During Zachary Studenroth’s tenure as director of the Sag Harbor Whaling and Historical Museum, the discovery was made that at some point in the long-ago, pre-renovation days of the John Jermain Memorial Library, the library had discarded some of its original furniture, fixtures and architectural features, which found their way to the museum.
“Their well-meaning, thoughtful people had marched this stuff across the street. We were very happy to be the unintended caretaker of all sorts of really valuable architectural elements — doors, tables, original furniture, also some bronze lighting fixtures,” Mr. Studenroth said. “We were able to repatriate them to the library when their project was in its very early stages. That was fun.”
He and the library are linked in another way now, too. They are both being honored by Preservation Long Island, the organization formerly known as the Society for the Preservation of Long Island Antiquities, which says on its website that it is “committed to working with Long Islanders to protect, preserve and celebrate our cultural heritage through advocacy, education and the stewardship of historic sites and collections.” Mr. Studenroth will receive the Howard Sherwood Award for lifetime achievement and the library will receive a Project Excellence award, to be presented on May 5 at the Old First Presbyterian Church in Huntington during a 2 p.m. reception.
“I didn’t really foresee this because I do what I enjoy doing,” Mr. Studenroth said. “I go about my business and suddenly I realized I’ve been doing it for 40 years. I’m truthfully quite honored to be recognized.”
Not only is JJML being recognized by Preservation Long Island, but it has also received another accolade: the Preservation League of New York State has recognized the library with its award for Excellence in Historic Preservation.
“It’s pretty exciting,” said Catherine Creedon, JJML’s director, who credited her colleagues, current and former library board members, the architects and the many contractors and consultants “who brought the building alive.” “Already, I think the mind forgets how bad things were. We see this beautiful building and we self-edit a lot. But when I look back at the pictures, I am really struck by how big a leap forward this was for the people of Sag Harbor.”
Alexandra Wolfe, executive director of Preservation Long Island, praised Mr. Studenroth and the library.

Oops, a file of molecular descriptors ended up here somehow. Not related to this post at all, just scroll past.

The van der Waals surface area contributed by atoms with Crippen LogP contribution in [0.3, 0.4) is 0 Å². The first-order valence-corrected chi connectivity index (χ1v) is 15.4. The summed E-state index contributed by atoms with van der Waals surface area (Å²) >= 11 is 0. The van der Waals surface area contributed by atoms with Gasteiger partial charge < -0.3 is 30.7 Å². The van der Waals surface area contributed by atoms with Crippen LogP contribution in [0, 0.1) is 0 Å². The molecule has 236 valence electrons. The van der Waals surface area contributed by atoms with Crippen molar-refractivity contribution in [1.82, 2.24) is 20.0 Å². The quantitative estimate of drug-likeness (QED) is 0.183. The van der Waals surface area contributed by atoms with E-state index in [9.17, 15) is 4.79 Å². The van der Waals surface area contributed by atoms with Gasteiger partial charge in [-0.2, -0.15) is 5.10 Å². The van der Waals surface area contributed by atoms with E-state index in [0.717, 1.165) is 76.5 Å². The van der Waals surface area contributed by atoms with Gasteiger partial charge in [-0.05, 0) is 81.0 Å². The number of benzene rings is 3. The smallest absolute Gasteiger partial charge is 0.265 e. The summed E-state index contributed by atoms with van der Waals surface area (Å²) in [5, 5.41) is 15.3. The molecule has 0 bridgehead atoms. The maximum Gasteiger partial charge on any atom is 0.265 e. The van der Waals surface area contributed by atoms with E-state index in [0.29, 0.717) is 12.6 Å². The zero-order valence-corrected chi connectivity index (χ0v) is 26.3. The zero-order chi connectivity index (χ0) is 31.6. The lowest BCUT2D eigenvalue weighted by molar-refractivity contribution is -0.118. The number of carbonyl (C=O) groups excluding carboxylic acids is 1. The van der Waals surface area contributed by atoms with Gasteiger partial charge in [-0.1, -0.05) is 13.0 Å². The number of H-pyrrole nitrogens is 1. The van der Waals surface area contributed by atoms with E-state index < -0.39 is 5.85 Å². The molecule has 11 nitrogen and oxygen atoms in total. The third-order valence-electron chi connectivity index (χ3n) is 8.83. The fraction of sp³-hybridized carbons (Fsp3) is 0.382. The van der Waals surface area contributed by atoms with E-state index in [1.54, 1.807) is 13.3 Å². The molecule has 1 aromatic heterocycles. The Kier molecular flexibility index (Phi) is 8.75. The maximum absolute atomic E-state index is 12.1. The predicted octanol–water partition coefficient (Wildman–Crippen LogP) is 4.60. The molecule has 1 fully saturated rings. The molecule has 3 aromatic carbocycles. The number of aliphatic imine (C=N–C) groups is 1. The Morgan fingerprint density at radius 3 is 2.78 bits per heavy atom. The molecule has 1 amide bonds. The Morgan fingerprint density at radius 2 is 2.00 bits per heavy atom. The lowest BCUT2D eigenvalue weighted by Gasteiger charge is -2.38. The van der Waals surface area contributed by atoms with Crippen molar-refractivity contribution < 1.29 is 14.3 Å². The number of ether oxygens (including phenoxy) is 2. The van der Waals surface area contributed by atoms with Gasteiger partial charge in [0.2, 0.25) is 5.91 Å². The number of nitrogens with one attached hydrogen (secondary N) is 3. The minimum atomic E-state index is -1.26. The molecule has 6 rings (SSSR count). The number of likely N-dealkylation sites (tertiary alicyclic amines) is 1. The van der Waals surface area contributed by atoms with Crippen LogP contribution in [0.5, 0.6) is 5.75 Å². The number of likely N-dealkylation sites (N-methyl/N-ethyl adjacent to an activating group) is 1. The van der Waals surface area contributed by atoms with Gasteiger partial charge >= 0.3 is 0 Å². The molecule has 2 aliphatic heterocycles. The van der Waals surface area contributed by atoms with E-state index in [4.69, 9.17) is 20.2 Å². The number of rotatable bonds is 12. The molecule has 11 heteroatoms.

“We’ve had a long relationship with Zach,” she said. “He’s your local historian, but he has done so much for the East End broadly. He’s done countless National Register nominations. He’s dedicated a lifetime to historic preservation on Long Island, and that’s what our Howard Sherwood award is about.”
Ms. Wolfe called the library “a very collaborative and thoughtful project.”
“It’s a wonderful project that incorporates the restoration of a very important historic building and a new addition to update the library’s connection to the public and keep it in place, where it should be,” she said. “I think this is a case where the library worked hard to gather all of the support and respond to the needs of the community and the needs of the building and come out with a solution that really gets what a library should be now. It was easy to imagine building a whole new structure somewhere else, but they really worked hard to make this project successful in place.”
Mr. Studenroth has a degree in art history from Middlebury College and a master’s degree in historic preservation from Columbia University, but he said he got his real education doing field work. He credits Daniel Hopping, the noted architectural historian and preservationist, with teaching him many things during the 10 years he worked as Mr. Hopping’s assistant. Currently, Mr. Studenroth is the consultant to architectural review boards in both Sag Harbor and Southampton villages, and is the part-time director of the Cutchogue-New Suffolk Historical Council.
“I’m not taking it as a slowing down,” Mr. Studenroth said of his award. “It’s a changing landscape. Having worked on so many of these houses and structures over the years, I find myself returning with new people, new directors, new volunteers.”
The library reopened in 2016 with much community fanfare after an eight-year, $16.5-million construction process.
This week, Ms. Creedon said looking back on what the library had achieved “sort of gave me this amazing lens of what we had accomplished. I never took a breath to say, ‘Oh wow, good job.’ We just rolled right into this building in the middle of July. In the day-to-day of it, you forget to look at what’s around you, and this is really truly splendid.”